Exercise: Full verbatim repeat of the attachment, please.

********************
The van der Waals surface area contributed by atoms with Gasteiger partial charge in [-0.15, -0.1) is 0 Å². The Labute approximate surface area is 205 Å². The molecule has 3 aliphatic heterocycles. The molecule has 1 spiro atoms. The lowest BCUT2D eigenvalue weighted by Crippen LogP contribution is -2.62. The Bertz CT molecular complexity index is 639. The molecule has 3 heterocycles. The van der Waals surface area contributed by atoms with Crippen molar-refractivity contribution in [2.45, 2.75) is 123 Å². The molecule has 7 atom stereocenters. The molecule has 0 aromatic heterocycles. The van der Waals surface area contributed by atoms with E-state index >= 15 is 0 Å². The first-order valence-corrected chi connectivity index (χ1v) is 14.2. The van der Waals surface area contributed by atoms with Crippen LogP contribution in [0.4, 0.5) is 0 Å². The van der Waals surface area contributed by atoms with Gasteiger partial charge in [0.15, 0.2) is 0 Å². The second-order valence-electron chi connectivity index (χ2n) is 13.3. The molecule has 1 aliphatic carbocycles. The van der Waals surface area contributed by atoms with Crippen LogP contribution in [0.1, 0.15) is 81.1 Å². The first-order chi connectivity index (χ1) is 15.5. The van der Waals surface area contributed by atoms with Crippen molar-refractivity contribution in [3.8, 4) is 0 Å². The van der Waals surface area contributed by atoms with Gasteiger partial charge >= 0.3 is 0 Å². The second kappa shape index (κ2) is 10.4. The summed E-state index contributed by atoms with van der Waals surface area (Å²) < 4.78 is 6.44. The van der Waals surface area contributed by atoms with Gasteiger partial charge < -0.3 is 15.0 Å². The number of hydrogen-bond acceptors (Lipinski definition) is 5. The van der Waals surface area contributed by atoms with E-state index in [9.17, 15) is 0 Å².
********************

The van der Waals surface area contributed by atoms with Gasteiger partial charge in [-0.15, -0.1) is 0 Å². The Labute approximate surface area is 205 Å². The molecule has 3 aliphatic heterocycles. The molecule has 1 spiro atoms. The lowest BCUT2D eigenvalue weighted by Crippen LogP contribution is -2.62. The Bertz CT molecular complexity index is 639. The molecule has 3 heterocycles. The van der Waals surface area contributed by atoms with Crippen molar-refractivity contribution in [2.45, 2.75) is 123 Å². The molecule has 7 atom stereocenters. The molecule has 0 aromatic heterocycles. The van der Waals surface area contributed by atoms with E-state index >= 15 is 0 Å². The first-order valence-corrected chi connectivity index (χ1v) is 14.2. The van der Waals surface area contributed by atoms with Crippen LogP contribution in [0.4, 0.5) is 0 Å². The van der Waals surface area contributed by atoms with Gasteiger partial charge in [0.15, 0.2) is 0 Å². The second-order valence-electron chi connectivity index (χ2n) is 13.3. The molecule has 1 aliphatic carbocycles. The van der Waals surface area contributed by atoms with Crippen LogP contribution in [0.1, 0.15) is 81.1 Å². The first-order chi connectivity index (χ1) is 15.5. The van der Waals surface area contributed by atoms with Crippen molar-refractivity contribution in [3.8, 4) is 0 Å². The van der Waals surface area contributed by atoms with Gasteiger partial charge >= 0.3 is 0 Å². The second kappa shape index (κ2) is 10.4. The summed E-state index contributed by atoms with van der Waals surface area (Å²) < 4.78 is 6.44. The van der Waals surface area contributed by atoms with Gasteiger partial charge < -0.3 is 15.0 Å². The number of hydrogen-bond acceptors (Lipinski definition) is 5. The van der Waals surface area contributed by atoms with E-state index in [9.17, 15) is 0 Å².